The promising signs and the worrying trends of modern R&D

What is happening to R&D productivity in pharma? It partly depends on how you measure it.

When AstraZeneca warded off a bid from Pfizer four years ago, its chief executive Pascal Soriot pinpointed 2018 as the year when the company would start to grow again. Until now the UK company has been weighed down by patent expiry: along with the US tax changes and other factors, this led to a fall in profits and revenue for 2017. Yet the company claims that its efforts to generate new revenues continue to prosper, with revenue from new products and R&D productivity steadily rising.

For evidence the company points to a recent research report, published in early February by Mene Pangalos, executive vice president of AstraZeneca’s Innovative Medicines and Early Development (IMED) Biotech Unit. It found that the proportion of pipeline molecules at the unit that moved from preclinical investigation to completion of Phase III clinical trials had risen from four percent to 19 percent between 2012 and 2016. The report compares this with an industry average of 6 percent, as cited in CMR International’s 2016 Global R&D Performance Metrics Programme. For this success, AstraZeneca credits the introduction in 2010 of a 5R framework for R&D (right target, right patient, right tissue, right safety, right commercial potential).

In other words, AstraZeneca has become more rigorous about the molecules it investigates and quicker to pull the plug if research is misfiring. As a result, the number of molecules under investigation at the IMED unit has dropped sharply, but the number going into Phase III trials has stayed the same since 2010 (hence the rising proportion). This means the IMED is now a leaner but more efficient R&D unit, and that is important because this is only one of several AstraZeneca research arms. Overall the company spent 26 percent of its revenue on R&D in 2017, a high share compared with many of its peers, but managed to pare back the total by three percent compared with 2016.

End of the blockbuster

That, anyway, is the positive way of looking at the AstraZeneca data. The less positive way is to point out that the number of molecules emerging from the other end of this leaner process has not risen, and the likely returns from them are probably lower than in the blockbuster days of pharma. The company’s chances of replacing the billions in revenues lost due to patent expiry on products such as Crestor and Nexium are therefore not good.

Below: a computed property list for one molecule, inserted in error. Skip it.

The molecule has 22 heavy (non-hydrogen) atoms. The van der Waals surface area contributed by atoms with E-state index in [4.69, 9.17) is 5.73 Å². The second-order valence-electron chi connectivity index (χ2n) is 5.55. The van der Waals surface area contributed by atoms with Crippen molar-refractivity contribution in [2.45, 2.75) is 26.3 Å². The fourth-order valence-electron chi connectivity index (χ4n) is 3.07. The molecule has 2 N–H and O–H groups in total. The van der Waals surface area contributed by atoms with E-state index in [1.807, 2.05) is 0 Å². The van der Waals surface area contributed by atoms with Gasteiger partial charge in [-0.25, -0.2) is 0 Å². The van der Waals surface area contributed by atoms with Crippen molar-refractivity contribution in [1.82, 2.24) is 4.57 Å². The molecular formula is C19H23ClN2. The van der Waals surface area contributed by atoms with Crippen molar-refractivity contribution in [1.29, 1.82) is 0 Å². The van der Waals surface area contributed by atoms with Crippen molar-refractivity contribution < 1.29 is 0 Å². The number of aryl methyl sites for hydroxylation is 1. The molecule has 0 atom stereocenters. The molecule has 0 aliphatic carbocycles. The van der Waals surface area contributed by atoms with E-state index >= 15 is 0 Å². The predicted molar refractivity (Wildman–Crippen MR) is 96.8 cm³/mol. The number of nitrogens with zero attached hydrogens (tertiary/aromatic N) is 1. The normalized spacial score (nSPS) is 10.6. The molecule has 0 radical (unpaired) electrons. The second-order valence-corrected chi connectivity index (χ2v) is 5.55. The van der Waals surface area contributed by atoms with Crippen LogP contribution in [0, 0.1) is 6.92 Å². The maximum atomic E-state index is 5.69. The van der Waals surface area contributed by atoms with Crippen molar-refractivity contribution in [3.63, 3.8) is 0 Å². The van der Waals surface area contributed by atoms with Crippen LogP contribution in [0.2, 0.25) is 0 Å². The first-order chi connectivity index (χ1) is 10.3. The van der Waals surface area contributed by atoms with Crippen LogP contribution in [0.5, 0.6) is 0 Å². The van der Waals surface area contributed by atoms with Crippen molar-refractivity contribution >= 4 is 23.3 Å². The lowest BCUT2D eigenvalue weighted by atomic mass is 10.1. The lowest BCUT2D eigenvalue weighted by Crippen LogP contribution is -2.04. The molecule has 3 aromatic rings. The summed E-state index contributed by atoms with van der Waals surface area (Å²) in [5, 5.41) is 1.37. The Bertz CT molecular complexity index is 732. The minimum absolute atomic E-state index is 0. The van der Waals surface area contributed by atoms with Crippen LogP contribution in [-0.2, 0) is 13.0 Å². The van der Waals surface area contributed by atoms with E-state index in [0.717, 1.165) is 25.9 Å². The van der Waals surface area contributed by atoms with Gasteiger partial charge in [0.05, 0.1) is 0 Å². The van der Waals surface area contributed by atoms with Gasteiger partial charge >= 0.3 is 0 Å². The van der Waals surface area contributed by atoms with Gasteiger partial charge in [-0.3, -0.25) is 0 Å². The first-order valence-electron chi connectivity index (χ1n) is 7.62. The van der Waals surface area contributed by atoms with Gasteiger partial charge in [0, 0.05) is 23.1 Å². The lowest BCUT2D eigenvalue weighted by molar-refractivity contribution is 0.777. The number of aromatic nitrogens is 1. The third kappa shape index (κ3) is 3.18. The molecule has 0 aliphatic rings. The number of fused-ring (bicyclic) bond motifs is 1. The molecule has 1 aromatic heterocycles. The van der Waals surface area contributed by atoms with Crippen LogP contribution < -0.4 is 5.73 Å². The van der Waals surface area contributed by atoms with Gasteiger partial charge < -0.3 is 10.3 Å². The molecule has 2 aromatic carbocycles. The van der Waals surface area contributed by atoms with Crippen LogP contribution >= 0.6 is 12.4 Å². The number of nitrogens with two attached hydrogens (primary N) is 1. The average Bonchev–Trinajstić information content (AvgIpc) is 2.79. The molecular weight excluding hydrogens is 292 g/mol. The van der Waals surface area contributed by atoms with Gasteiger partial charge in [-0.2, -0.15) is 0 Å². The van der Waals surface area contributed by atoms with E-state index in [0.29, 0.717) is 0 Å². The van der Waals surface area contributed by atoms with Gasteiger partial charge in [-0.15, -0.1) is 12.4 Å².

This problem is not unique to AstraZeneca, of course. A recent study by Deloitte shows that returns on R&D investment at the world’s 12 biggest pharma companies dropped to 3.2 percent in 2017, from 10.1 percent in 2010. There was an uptick in returns in 2017, partly because the number of assets in late-stage development has dropped. However, Deloitte estimates that the cost of getting each of these assets to market is now nearing $2 billion, a sum that few of them will make back. Moreover, a disquieting share of the total returns (37 percent) is now coming from expensive cancer drugs – a trend that pharmaceutical payers are keen to clamp down on.

To be clear, this is no longer a problem with approval backlogs, as it was a decade ago. Thanks to the introduction of accelerated, breakthrough or priority review processes, approvals have now been buoyant, albeit uneven, for several years. At the US Food and Drug Administration (FDA), they soared again to 46 approvals in 2017, after a sharp dip to 22 in 2016. At the European Medicines Agency (EMA) there were 92 approvals in 2017, up from 81 in 2016 and far ahead of the 57 reported in 2012.

AstraZeneca’s 5R lessons are certainly part of an industry trend whereby many pharmaceutical companies are being more hard-headed about the drugs they push through the trial process. One indication of that is the sheer number of orphan drugs that are now being developed – 39 percent of the FDA approvals in 2017. This points directly to the tax breaks on research spending, the longer market exclusivity periods, the often higher prices and the comparative lack of competition that companies expect for such drugs.

Arguably, however, by being more rigorous about targeting research, AstraZeneca and its peers have narrowed down the chances of the kind of serendipitous discovery that spawned Viagra or Ventolin. Indeed a 2012 paper found that 24 percent of drugs on the market at that point were wholly or partly the result of serendipity. When it came to anti-cancer drugs, the share rose to 35 percent. Fortunately that gap is starting to be filled by artificial intelligence, as computers scrutinise those abandoned projects for the opportunities that were missed.

Ana Nicholls is chief healthcare analyst at the Economist Intelligence Unit